I was in the fabric store the other day and I saw this really nice but skinny denim with colorful edges. The sign said it was “selvage denim”. What is selvage denim and what makes it so special?
– Jean Jeanie
Selvage Denim is a particular type of denim which is finished on both edges (i.e. selvages), traditionally edge with a contrast warp – that is the horizontal thread in the weaving process – most commonly red. As a result, this type of denim is often referred to as “Red Selvage”.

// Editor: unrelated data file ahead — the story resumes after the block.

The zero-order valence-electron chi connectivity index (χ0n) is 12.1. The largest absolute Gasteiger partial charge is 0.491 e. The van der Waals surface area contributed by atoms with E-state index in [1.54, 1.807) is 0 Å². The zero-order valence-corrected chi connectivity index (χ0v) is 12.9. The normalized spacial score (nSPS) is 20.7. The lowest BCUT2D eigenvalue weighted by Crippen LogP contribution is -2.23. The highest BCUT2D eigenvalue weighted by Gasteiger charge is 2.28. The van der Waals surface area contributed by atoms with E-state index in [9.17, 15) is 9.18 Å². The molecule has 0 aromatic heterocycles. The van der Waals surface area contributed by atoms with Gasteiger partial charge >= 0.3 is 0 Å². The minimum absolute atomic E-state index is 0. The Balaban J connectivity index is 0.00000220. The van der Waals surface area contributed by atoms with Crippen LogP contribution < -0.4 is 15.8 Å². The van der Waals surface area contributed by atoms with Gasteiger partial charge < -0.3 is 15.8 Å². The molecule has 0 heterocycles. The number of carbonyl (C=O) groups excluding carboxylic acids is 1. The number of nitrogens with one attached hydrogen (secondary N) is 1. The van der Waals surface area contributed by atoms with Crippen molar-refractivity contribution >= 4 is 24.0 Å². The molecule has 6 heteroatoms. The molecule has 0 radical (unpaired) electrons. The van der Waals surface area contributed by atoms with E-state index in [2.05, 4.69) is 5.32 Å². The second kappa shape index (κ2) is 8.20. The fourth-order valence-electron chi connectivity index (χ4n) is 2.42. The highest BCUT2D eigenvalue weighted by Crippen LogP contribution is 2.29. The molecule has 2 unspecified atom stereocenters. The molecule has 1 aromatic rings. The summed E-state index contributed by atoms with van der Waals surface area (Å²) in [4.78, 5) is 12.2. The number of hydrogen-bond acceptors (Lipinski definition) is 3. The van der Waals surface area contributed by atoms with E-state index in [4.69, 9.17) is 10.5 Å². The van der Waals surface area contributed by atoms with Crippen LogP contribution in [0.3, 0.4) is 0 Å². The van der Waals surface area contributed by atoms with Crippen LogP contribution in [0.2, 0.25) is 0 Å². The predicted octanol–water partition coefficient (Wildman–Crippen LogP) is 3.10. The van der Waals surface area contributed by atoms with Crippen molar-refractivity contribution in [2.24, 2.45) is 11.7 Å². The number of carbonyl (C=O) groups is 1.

Selvage denim is created using one continuous cross yarn (i.e. weft) that is passed back and forth through the vertical warp threads, resulting in the two neatly finished edges. This process is only possible using a shuttle loom. Shuttle looms weave a narrower 30 inch fabric, thus a longer piece of fabric is required to make a pair of jeans.
In order to maximize yield, jeans were traditionally made with a straight outseam that utilized the full width of the fabric, including the selvages. Since the production of wider width denim, the two visible selvages seen when the cuff is turned up has come to be regarded as a mark of premium quality, as opposed to the less attractive overlocked edge.